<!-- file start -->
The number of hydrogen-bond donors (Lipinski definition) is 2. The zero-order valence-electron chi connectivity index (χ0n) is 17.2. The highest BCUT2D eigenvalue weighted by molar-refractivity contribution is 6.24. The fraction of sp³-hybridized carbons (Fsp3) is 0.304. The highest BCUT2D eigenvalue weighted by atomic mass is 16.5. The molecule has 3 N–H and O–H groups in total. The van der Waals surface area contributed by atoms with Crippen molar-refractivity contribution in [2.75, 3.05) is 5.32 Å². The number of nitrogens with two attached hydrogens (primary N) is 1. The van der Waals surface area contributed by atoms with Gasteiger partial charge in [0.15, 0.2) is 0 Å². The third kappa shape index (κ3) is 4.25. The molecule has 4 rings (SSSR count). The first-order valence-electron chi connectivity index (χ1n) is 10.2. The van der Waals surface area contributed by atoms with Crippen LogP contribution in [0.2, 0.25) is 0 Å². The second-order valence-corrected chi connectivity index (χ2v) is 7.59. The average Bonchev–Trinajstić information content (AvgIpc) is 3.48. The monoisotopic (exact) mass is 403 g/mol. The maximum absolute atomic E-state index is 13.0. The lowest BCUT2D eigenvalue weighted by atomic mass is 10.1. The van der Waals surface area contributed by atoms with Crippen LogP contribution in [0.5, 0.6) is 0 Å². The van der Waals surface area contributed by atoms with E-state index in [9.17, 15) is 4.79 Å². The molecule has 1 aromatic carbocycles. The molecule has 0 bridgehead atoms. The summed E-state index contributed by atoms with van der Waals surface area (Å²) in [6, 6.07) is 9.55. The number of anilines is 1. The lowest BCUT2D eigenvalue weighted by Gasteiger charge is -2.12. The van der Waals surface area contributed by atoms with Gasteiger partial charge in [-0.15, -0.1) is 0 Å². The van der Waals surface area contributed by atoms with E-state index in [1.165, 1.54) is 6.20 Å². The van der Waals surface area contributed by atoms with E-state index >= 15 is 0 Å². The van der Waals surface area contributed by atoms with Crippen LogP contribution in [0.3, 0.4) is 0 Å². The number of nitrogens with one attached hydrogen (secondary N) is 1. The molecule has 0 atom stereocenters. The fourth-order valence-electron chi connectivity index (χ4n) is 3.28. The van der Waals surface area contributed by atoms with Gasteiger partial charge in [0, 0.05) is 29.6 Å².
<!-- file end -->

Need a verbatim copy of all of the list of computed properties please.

The number of hydrogen-bond donors (Lipinski definition) is 2. The zero-order valence-electron chi connectivity index (χ0n) is 17.2. The highest BCUT2D eigenvalue weighted by molar-refractivity contribution is 6.24. The fraction of sp³-hybridized carbons (Fsp3) is 0.304. The highest BCUT2D eigenvalue weighted by atomic mass is 16.5. The molecule has 3 N–H and O–H groups in total. The van der Waals surface area contributed by atoms with Crippen molar-refractivity contribution in [2.75, 3.05) is 5.32 Å². The number of nitrogens with two attached hydrogens (primary N) is 1. The van der Waals surface area contributed by atoms with Gasteiger partial charge in [0.15, 0.2) is 0 Å². The third kappa shape index (κ3) is 4.25. The molecule has 4 rings (SSSR count). The first-order valence-electron chi connectivity index (χ1n) is 10.2. The van der Waals surface area contributed by atoms with Crippen LogP contribution in [0.2, 0.25) is 0 Å². The second-order valence-corrected chi connectivity index (χ2v) is 7.59. The average Bonchev–Trinajstić information content (AvgIpc) is 3.48. The monoisotopic (exact) mass is 403 g/mol. The maximum absolute atomic E-state index is 13.0. The lowest BCUT2D eigenvalue weighted by atomic mass is 10.1. The van der Waals surface area contributed by atoms with Crippen LogP contribution in [0.5, 0.6) is 0 Å². The van der Waals surface area contributed by atoms with E-state index in [9.17, 15) is 4.79 Å². The molecule has 1 aromatic carbocycles. The molecule has 0 bridgehead atoms. The summed E-state index contributed by atoms with van der Waals surface area (Å²) in [6, 6.07) is 9.55. The number of anilines is 1. The lowest BCUT2D eigenvalue weighted by Gasteiger charge is -2.12. The van der Waals surface area contributed by atoms with Gasteiger partial charge in [-0.15, -0.1) is 0 Å². The van der Waals surface area contributed by atoms with E-state index in [1.165, 1.54) is 6.20 Å². The van der Waals surface area contributed by atoms with E-state index >= 15 is 0 Å². The van der Waals surface area contributed by atoms with Crippen LogP contribution in [0.3, 0.4) is 0 Å². The number of nitrogens with one attached hydrogen (secondary N) is 1. The molecule has 0 atom stereocenters. The fourth-order valence-electron chi connectivity index (χ4n) is 3.28. The van der Waals surface area contributed by atoms with Gasteiger partial charge in [0, 0.05) is 29.6 Å².